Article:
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Banjaiga: Creating happiness in the construction industry

Brief

Banjaiga is an online marketplace connecting various stakeholders in the local construction industry.
Going beyond listing services, products and connecting various stakeholders online, the vision was to build a platform that could offer more value to the community. However, we discovered that users had different expectations from the platform that allowed us to redesign the experience based on user feedback.

 

Role

I was responsible for leading the UX design – conducting research, information architecture, personas, wireframes, user flows, and helping shape the design direction along with high-fidelity designs.

 

Outcome

We designed a solution focused on an information clustering system for easier delivery. This method allowed associating different information packages together in varied combinations, allowing users to reach the same information in multiple ways.
Offline concierge service was designed as a secondary assistance system to help users connect with our customer care team.
We increased the time on the platform and form submission rates considerably, helping leads convert into opportunities

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Background

Banjaiga is Pakistan`s first online platform focused on building and construction. The platform connects house contractors, architects, building material suppliers, and service providers. End-users seeking their services or building material information can go online, get in touch with them or call Banjaiga`s in-house concierge service to get personalized assistance on any construction-related query.

The mission of Banjaiga is to build happiness in the construction industry by providing information, trust, and transparency to a home builder.

The challenge

 

We noticed a massive drop-off of users after they came to the website. In addition, the bounce rate was extremely high, limiting time on the platform and pages visited per session.

There were five distinct user types, all with a very different set of expectations from the platform; our primary focus was on the user type we called "the client" - the person looking for construction-related information.

We focused on the following four fundamental questions:

1. Why were the users(client persona) dropping off without taking action from the home page?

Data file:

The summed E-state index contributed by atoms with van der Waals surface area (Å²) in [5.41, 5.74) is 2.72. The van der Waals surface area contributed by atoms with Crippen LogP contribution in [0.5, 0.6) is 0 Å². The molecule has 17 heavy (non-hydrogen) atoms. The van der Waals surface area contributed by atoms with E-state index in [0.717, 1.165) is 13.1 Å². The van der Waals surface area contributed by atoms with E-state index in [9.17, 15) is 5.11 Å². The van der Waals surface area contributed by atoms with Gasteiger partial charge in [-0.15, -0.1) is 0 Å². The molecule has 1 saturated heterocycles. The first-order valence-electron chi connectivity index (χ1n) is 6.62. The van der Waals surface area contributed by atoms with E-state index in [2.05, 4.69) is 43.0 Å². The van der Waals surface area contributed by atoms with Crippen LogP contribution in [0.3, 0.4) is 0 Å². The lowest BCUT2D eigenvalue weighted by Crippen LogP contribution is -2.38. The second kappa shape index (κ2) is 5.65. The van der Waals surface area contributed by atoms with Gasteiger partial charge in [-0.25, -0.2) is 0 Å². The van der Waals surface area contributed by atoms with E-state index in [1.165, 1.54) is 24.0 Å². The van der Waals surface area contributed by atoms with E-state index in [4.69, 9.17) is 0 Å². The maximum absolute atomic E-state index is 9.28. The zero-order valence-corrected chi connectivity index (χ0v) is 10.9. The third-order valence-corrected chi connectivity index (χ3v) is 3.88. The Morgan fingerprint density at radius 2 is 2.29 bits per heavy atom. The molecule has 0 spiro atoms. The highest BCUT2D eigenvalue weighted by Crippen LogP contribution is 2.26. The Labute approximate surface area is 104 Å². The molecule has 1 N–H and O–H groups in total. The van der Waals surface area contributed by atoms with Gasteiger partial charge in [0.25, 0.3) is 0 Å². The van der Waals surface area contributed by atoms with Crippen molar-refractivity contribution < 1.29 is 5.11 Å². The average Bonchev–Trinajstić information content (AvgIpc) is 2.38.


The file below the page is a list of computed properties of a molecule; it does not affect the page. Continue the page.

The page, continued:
2. What were they looking for, and how could we better group the information to make it more useable?
3. How could we represent supplier/vendor/architect/product information that was actionable for the users?
4. Could we create interactions that allow the users to trust us more, hence spending more time interacting with the platform?
 

 

Putting the horse before the cart
 

From the very start we had data (few months) to make educated decisions. Although the metrics were showing engagements, it was very difficult to understand what the real users were thinking and why they were getting lost and not returning. This phase was all about discovery.

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Discovery

 

UX/UI Audit/ Basic Heuristic evaluation

 

Before starting with the user research, we conducted a basic UX audit of the platform. We used the ten-point Jacob Neilson system (visibility, match, user control, consistency, design, help, and documentation). There were obvious problems with error prevention, documentation and consistency, and standards - but easier to fix.
 

User interviews and testing

 

We designed surveys for the focus group to understand which questions the users came to the platform and how they looked for solutions.
Watching the users perform tasks on the platform gave us excellent insights into their challenges.

The primary focus was to see how they interacted with the platform and where they stumbled.

 

Card Sorting (Closed)

 

We had to streamline information based on the construction industry that was navigable for users. Closed-Card sorting was used to get the users to put cards into the correct category according to their understanding of the terms, material names, construction terms, and building phases.

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Early insights from the field
 

Valuable insights gained from the user testing process helped us define two main reasons for low engagement:

1) design and 2) information clustering.

The users found the layouts distracting and couldn't find the information they were looking for.
Our goal was to understand what was distracting them in the design and why they were hesitant to prolong their search.

We redesigned some other variations and tested them again.

Deeper Insights
 

"Users didn't want a simple listing website."


Back in 2017-2018, the way users were consuming information was very different, but in 2020, their behavior had changed considerably, and their expectations were not to see a vendor listing website and found google more helpful.
 

"Users came to the website to do research, not to solve an instant problem."


The second most important discovery was that most of the users were not in the process of making a house or doing renovations. Instead, they were in the process of doing their preliminary research. Therefore, they had pertinent questions based on their construction phase.

We had identified that earlier through customer journey mapping.

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"More means more confusion, but less also means more confusion."


Before improving the UX, it was essential to understand this paradox. Since the construction process is technical and extremely expensive, the users coming to the platform were quite confused already.
They did not know what they were looking for; the price, quality, location of vendors, and so forth. Any information that popped up made them ask another question for which they didn't have an answer. For example, "what is your budget?" is a wrong question from someone who hasn't done benchmarking. Also, showing random vendor information was not helpful within its self. But even when we reduced the data to just a google-styled search bar, the problem stayed the same: the users didn't know what they were supposed to do.

Reframing The Problem

 

Simplified research, not product information, drives our user engagement.